Other lawmakers that have attended AMP events include Reps. Donald Payne Jr. (D-NJ), Debbie Dingell (D-MI), Judy Chu (D-CA), Ayanna Pressley (D-MA), and Ilhan Omar (D-MN).

Behind the scenes, AMP claims to have held meetings with the offices of 191 members of Congress, the group said in 2019.

None of the lawmakers identified in this article responded to requests for comment.

The Democratic lawmakers associated with AMP, despite warnings from the Anti-Defamation League that the group "seeks to delegitimize and demonize the Jewish state," promote "extreme anti-Israel views" and at times provide a "platform for anti-Semitism."

The ADL also notes on its website that AMP has "organizational roots" with an "anti-Semitic group that served as the main propaganda arm for Hamas in the United States until it was dissolved in 2004."

The ADL noted that AMP works closely with some of the leaders of one of the groups that was held financially liable for Boim's killing by Hamas terrorists and that some of those individuals held positions on AMP's board of directors.

Foundation for Defense of Democracies Senior Vice President Jonathan Schanzer, who testified before Congress in 2016 about AMP's ties to Hamas financing networks, said the discovery process in the Boim lawsuit against AMP could prove damaging to the lawmakers that have thrown in their lot with the group.

"In the American system, everyone is innocent until proven guilty," Schanzer told the Washington Examiner. "But the fact that this case has gone to the discovery phase will likely make things more uncomfortable for those that have a stake in this organization."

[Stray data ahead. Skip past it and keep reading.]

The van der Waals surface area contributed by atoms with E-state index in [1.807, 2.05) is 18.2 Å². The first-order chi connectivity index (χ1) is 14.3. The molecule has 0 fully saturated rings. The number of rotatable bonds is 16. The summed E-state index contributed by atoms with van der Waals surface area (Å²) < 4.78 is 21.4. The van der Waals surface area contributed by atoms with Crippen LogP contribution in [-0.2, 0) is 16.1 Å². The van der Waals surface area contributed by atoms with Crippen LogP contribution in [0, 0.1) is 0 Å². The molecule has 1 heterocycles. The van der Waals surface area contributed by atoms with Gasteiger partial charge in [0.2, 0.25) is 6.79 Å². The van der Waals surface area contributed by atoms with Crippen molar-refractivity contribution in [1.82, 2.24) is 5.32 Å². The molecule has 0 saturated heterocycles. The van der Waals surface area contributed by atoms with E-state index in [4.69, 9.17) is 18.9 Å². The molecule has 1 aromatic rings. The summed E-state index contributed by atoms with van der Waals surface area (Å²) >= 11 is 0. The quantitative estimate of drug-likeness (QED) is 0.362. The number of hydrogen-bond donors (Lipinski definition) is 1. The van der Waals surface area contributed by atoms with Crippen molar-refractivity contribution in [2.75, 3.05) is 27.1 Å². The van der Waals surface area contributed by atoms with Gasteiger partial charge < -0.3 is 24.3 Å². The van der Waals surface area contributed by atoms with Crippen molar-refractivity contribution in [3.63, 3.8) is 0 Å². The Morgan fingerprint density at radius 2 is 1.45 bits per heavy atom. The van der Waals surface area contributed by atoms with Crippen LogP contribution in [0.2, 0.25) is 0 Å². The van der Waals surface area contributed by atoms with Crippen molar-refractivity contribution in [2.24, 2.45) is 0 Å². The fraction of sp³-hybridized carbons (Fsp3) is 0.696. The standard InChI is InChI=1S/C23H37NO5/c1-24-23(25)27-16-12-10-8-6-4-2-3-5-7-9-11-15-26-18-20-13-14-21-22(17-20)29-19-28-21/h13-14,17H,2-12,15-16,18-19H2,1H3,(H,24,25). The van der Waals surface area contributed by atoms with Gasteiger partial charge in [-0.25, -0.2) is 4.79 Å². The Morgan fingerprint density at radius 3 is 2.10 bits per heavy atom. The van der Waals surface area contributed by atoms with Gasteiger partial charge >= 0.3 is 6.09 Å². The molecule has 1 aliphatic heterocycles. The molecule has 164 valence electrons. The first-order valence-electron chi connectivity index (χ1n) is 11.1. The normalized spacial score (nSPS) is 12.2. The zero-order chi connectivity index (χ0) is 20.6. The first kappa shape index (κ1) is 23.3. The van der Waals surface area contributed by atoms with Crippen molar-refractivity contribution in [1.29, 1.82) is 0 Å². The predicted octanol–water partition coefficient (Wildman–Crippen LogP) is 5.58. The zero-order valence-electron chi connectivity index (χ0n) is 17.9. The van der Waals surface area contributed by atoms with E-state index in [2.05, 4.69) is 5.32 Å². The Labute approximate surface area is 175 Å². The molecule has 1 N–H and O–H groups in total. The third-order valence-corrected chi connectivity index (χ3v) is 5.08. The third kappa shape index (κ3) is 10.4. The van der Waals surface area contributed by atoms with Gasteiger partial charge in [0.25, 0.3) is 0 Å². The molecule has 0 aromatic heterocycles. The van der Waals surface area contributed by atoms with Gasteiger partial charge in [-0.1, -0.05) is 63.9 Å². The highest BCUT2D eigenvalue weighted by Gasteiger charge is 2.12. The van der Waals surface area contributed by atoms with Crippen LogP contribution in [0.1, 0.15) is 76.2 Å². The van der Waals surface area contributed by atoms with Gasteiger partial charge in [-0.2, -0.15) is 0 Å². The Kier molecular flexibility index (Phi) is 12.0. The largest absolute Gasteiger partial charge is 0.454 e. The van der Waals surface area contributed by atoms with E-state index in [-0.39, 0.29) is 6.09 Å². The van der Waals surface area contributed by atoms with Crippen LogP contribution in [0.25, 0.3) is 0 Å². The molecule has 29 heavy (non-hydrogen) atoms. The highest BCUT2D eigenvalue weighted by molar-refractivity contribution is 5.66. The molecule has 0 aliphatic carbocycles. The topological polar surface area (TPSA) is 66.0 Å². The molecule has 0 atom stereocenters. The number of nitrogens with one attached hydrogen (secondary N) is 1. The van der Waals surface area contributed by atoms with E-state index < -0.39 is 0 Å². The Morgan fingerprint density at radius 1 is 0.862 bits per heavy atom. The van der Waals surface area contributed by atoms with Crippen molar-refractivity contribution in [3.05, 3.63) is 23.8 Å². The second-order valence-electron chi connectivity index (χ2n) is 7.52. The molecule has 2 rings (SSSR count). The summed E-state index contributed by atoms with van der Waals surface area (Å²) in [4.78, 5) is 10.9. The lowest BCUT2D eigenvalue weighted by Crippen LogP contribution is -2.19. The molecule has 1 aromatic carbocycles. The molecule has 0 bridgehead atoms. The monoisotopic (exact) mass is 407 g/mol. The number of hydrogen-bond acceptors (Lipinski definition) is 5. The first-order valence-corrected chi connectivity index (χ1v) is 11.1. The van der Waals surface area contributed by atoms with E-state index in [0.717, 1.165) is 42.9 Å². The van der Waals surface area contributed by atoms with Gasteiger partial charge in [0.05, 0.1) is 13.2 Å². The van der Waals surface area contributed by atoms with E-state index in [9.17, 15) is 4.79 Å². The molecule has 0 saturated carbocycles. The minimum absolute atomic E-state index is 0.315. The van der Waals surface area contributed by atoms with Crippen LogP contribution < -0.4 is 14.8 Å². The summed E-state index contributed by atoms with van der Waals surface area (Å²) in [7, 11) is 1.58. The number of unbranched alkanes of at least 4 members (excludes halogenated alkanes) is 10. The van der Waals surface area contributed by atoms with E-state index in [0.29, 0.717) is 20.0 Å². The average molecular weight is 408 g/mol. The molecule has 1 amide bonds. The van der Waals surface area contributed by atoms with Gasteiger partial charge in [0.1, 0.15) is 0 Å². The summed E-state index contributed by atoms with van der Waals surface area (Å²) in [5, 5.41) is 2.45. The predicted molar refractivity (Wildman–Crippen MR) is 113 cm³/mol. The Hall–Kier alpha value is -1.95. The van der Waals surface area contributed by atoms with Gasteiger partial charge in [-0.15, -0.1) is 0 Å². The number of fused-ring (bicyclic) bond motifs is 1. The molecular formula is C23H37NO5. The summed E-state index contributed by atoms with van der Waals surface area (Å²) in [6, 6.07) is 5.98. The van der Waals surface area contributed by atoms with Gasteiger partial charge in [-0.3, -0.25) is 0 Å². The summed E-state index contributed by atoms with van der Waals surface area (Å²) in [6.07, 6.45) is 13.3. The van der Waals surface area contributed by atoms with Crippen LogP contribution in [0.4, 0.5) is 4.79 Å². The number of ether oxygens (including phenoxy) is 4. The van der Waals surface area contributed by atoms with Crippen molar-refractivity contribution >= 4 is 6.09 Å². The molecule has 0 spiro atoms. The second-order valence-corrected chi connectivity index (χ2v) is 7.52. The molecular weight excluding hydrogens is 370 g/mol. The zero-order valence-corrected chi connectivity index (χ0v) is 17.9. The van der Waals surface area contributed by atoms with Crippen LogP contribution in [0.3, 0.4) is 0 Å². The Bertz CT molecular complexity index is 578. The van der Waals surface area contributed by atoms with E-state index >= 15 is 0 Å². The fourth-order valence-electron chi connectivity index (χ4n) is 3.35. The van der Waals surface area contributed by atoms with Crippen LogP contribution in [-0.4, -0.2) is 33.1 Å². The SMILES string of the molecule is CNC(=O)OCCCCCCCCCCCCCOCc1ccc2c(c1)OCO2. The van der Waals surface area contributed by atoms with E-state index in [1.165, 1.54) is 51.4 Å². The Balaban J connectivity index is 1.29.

Marc Greendorfer, the founder of the pro-Israel Zachor Legal Institute think tank, said it is outrageous that so many members of Congress have chosen to ignore AMP's alleged ties to a designated foreign terrorist organization.

“The fact that affiliates of American Muslims for Palestine, the equivalent of an Islamic Ku Klux Klan, are involved in fundraising, voter outreach, and policy development for a prominent group of Democrats is outrageous, yet not a surprise," Greendorfer told the Washington Examiner.

"We have consistently seen terror-connected groups like American Muslims for Palestine and Students for Justice in Palestine, both founded by UC Berkeley Professor Hatem Bazian, provide material support to designated foreign terror organizations, yet Democrats in Congress not only ignore these facts, they provide cover for the terror-connected groups to continue to operate and expand their influence," Greendorfer said.

AMP did not return a request for comment.

AMP said the Boim family's lawsuit was Islamophobic after it was first filed in 2017. The group denied at the time having any connection with terrorism.